Thomas' Letter to the Board of Selectmen

         On February 24, 2011, Thomas provided a so-called “whistle-blower” letter to the Chairman of the Board of Selectmen, reporting sexual harassment claims against Sullivan. (DF ¶ 48). Therein, Thomas purported to disclose information provided by female officers to another male officer who, in turn, disclosed it to Thomas. (Def. Ex. H). As detailed above, by the time Thomas provided the letter to the Board, he was aware that the Board had decided that his conduct would be investigated by St. Pierre. It is Thomas' contention that while the Board's initial decision to conduct an investigation into Thomas may have been legitimate, given the issues that had come up during the L'Esperance investigation, the “flawed and rigged investigation” that allegedly took place, “with pre-determined results, was conducted in retaliation for Thomas' disclosure of Sullivan's improprieties approximately a week prior to the commencement of the formal Thomas Investigation.” (Pl. Opp. (Docket No. 80) at 3 (Thomas “does not propose that the Board's suggestion that an investigation may be appropriate was, in and of itself, retaliatory . . . .”).[4]

         The Chairman of the Board of Selectmen gave a copy of Thomas' letter to Harrington. (DF ¶ 48). Unbeknownst to Thomas, in or about mid-February 2011, Officer McNeil had approached Harrington and also told him about allegations of sexual harassment concerning Sullivan. (PR ¶ 48). Harrington had acknowledged the complaint, but said that he would “sit on it” for now, and did not report it to any Selectman. (Id.).

         Thomas' charges, however, resulted in further investigation. Thus, a few days later, on February 28, 2011, Harrington told Thomas that, in accordance with the Town's sexual harass-ment policy, and after consulting with counsel, a confidential investigation into the charges of sexual harassment by Sullivan would take place beginning that week. (DF ¶ 49). Harrington reported the same to the Board of Selectmen on February 28, 2011 as well. (DF ¶ 50). In fact, on the same day Harrington, on behalf of the Town, hired Lt. Mary Butler from the Salem Police Department to conduct the investigation. (DF ¶ 51).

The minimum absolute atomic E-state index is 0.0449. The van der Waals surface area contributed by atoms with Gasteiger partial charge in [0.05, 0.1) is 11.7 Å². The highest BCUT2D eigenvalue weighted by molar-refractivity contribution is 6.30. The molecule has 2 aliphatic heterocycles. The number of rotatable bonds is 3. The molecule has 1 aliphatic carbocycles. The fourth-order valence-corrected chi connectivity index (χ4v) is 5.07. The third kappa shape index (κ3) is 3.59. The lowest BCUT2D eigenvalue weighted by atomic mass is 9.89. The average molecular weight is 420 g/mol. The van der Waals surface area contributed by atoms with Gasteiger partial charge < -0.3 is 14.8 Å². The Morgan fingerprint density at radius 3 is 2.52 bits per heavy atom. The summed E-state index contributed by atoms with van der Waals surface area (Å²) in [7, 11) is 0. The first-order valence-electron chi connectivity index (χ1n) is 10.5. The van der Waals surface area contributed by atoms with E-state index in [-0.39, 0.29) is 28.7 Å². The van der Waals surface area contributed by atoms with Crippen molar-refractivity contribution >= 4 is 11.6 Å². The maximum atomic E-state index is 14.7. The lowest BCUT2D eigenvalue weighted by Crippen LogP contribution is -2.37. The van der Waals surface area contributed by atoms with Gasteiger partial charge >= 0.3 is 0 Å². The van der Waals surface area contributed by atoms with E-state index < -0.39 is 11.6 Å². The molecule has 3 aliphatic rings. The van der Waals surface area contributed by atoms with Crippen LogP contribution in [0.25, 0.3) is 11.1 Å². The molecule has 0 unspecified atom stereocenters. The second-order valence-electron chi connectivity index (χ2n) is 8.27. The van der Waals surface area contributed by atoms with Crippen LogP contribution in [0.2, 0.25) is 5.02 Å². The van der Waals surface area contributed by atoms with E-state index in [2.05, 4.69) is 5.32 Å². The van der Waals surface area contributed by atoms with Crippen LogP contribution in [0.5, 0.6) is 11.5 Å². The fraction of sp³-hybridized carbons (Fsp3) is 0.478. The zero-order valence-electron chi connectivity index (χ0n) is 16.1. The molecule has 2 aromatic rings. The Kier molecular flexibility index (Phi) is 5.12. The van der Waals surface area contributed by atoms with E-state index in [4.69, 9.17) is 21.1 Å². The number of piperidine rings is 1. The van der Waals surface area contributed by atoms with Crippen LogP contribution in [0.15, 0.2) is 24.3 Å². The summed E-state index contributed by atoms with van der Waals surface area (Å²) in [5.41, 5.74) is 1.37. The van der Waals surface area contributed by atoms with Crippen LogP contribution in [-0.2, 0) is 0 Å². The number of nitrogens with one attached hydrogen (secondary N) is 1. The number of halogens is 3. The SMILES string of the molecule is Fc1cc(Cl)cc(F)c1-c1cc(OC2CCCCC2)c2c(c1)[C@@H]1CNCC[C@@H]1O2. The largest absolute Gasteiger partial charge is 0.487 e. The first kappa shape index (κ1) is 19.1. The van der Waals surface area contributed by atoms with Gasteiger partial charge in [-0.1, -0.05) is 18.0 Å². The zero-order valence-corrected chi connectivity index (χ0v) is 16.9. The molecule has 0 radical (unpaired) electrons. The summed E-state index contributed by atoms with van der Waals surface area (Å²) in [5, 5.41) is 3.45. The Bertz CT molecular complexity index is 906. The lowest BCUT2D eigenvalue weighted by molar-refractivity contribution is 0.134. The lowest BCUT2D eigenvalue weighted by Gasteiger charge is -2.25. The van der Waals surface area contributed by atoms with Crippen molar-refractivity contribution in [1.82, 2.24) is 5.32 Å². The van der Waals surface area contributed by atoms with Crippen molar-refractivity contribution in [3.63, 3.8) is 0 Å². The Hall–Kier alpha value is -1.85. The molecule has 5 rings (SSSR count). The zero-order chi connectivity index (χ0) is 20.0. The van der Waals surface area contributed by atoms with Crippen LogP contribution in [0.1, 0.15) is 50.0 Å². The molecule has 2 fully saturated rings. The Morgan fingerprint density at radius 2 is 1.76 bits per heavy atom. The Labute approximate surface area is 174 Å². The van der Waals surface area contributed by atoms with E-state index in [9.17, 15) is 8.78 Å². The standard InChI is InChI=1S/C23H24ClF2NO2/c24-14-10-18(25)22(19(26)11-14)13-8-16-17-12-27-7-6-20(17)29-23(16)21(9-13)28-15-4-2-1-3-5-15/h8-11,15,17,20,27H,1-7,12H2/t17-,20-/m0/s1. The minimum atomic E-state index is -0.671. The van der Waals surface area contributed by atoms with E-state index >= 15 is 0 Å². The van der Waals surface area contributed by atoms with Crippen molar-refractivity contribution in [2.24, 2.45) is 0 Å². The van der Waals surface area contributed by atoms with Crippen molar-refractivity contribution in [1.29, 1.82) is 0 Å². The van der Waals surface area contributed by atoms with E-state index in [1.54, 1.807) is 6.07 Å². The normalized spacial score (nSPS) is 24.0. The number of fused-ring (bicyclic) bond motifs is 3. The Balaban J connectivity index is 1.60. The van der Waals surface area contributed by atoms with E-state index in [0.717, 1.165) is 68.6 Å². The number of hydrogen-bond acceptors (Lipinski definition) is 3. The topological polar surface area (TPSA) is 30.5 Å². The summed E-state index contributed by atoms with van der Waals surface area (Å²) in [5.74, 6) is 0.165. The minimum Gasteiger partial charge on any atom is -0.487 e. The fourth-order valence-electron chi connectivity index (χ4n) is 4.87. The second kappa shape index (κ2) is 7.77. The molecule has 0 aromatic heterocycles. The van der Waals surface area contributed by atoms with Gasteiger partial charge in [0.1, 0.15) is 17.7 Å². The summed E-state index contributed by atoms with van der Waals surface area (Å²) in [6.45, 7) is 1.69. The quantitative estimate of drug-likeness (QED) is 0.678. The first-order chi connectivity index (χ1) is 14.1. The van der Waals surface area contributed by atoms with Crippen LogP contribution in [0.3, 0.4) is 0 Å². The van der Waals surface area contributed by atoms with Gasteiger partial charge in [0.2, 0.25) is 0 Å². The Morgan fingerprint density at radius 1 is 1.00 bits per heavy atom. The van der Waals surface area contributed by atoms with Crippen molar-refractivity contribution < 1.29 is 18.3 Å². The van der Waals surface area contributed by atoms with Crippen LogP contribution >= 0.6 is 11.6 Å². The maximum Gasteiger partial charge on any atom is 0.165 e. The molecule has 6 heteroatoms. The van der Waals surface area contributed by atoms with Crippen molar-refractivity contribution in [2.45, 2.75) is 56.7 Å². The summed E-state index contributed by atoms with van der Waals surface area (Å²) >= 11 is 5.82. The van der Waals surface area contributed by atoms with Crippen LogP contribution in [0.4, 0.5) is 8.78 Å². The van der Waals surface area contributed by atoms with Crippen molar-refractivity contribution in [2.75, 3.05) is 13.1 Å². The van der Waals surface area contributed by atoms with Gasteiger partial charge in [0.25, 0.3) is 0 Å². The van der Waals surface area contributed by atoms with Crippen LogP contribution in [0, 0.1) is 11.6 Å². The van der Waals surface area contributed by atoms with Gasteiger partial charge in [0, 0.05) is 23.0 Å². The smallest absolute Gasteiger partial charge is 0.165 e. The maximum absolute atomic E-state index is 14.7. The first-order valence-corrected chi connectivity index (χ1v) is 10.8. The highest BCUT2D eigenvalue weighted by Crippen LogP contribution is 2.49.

Sullivan retired from the Salisbury Police Department on March 1, 2011, effective immediately. (DF ¶ 52). Richard Merrill was appointed Acting Police Chief by Harrington. (Id.). Lt. Butler submitted her investigative report about Sullivan to Harrington on May 23, 2011. (DF ¶ 53). Harrington advised the Board of Selectmen that the investigation had been completed on June 9, 2011, and Thomas was similarly informed by Acting Chief Merrill on June 22, 2011. (DF ¶¶ 54, 55).

         The Investigation of Thomas

         Meanwhile, on the same day that he hired Lt. Butler to investigate Sullivan, February 28, 2011, Harrington, on behalf of the Town, entered into a contract with St. Pierre to conduct an investigation and render a report concerning the allegations of misconduct involving Thomas which had surfaced during the L'Esperance investigation. (See DF ¶ 63). The investigation continued for months, during which Acting Chief Merrill placed Thomas on paid Administrative Leave, beginning on May 24, 2011. (DF ¶ 64). Thomas contends that the investigation was improper and biased, and that the results were pre-determined. This is strenuously denied by Harrington and St. Pierre.

         A careful and complete reading of the record in this case leads to the conclusion that while the basic facts relating to the investigation are not in dispute, there is a sharp dispute as to the significance of the events and as to the parties' motivations. Reading the record in the light most favorable to Thomas, a fact-finder may conclude that Harrington wanted to remove Thomas from his employment with the Salisbury Police Department even before the investigation began.[5] In addition, there is evidence that Harrington and St. Pierre were in frequent communication during the investigation. (See, e.g., PR ¶ 71).[6] There is also evidence from which a fact-finder may conclude that St. Pierre encouraged officers to disclose any negative information that they might have about Thomas. (See, e.g., PF ΒΆ 112). However, despite Thomas' challenges to the veracity of ...